Outlaw Rock 'n' Roll Photography


30 years ago, the phrase “no cameras allowed” was more of a guideline than a policy. For Julian David Stone, that line was drawn incredibly thin.


In his latest book, No Cameras Allowed: My Career as an Outlaw Rock and Roll Photographer, Stone shares some of his favorite photographs and the unique stories behind them. He wasn’t a normal concert photographer – he didn’t even have credentials to shoot the majority of the shows he did.

The first time he was told he couldn’t bring his camera in, he simply stashed it in his socks. This progressed to taping equipment all over his body and ultimately customizing a jacket to hide equipment from security guards.

He shot dozens of the greatest acts, many of whom are featured in the book – Prince, U2, the Police, David Bowie, R.E.M., the Ramones, Elvis Costello, the Talking Heads, the Grateful Dead and Joan Jett, to name a few – all from the crowd, capturing exactly what the fans were seeing and the way the band meant the show to be seen.

When Prince and Bowie died in 2016, Stone shared his favorite photos he shot of them in the early 1980s and got an overwhelming response from people who were curious about how he had these photos.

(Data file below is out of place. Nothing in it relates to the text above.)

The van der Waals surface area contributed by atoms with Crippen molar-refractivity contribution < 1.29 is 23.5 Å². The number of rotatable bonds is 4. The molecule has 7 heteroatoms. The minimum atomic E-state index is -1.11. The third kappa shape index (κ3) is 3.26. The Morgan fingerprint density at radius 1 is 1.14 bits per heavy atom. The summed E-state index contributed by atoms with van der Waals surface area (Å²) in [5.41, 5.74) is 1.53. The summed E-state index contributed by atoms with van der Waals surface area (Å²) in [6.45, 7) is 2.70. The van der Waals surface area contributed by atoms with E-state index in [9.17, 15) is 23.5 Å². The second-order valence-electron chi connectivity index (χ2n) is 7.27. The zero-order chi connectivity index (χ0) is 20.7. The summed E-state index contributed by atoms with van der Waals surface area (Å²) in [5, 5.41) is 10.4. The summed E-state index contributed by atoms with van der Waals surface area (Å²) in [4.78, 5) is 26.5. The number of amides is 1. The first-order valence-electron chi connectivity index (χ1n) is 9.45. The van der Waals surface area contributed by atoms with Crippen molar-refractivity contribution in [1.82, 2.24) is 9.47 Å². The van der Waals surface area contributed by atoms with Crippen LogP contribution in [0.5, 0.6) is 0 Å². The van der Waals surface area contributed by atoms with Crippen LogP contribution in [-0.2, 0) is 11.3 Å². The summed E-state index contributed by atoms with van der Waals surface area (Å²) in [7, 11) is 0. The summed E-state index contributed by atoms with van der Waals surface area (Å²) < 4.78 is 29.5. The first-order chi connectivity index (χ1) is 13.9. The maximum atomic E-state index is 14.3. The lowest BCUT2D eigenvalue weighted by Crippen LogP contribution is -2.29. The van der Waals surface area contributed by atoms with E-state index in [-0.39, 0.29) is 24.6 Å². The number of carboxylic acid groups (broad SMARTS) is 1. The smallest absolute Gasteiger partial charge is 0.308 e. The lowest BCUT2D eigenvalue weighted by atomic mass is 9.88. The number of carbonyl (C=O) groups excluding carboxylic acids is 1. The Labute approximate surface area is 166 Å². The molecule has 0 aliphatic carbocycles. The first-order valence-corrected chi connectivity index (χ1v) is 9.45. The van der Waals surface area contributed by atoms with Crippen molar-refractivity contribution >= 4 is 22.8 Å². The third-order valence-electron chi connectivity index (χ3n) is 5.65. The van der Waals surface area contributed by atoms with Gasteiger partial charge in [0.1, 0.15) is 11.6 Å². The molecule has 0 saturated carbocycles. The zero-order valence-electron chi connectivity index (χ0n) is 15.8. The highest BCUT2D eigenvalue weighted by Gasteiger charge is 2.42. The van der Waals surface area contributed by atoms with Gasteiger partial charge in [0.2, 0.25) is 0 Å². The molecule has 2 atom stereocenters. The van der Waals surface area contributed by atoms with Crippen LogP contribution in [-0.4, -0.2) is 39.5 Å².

“I had these pictures for years and hadn't really thought much about them and sort of carried them around,” Stone said. “My first reaction was that there were a lot of pictures of these people from the time but then when I realized that I could combine it with my stories and this adventure of being a teenager and being obsessed with rock and roll and sneaking the equipment in - that's when I realized there's a book there.”

The book is filled with one-of-a-kind photos and memories of his time spent at concerts and how he eventually started getting work once he built up his portfolio. The craziest part was he had no intention of selling his work or sustaining a career as a concert photographer. His passion lied in filmmaking and was actually going to school to pursue a degree in that when he finally hung up his makeshift camera jacket.

“It was literally something that I did for fun because I loved photography and I really loved the music,” he said. “It's almost like I've been looking at some of these pictures for the first time. Back then I would go shoot a show – I was sometimes doing five or six a week – go home, develop five or six or seven rolls of film, maybe print one or two then on to the next show. There were so many pictures that I don't even remember taking.”

No Cameras Allowed is the perfect mix of storytelling and illustration that captures a wide demographic. Getting away with sneaking in camera equipment like Julian David Stone did is impossible these days, but hearing the stories of life as an outlaw photographer mixed with photos of some of music’s biggest legends is absolutely worth sharing.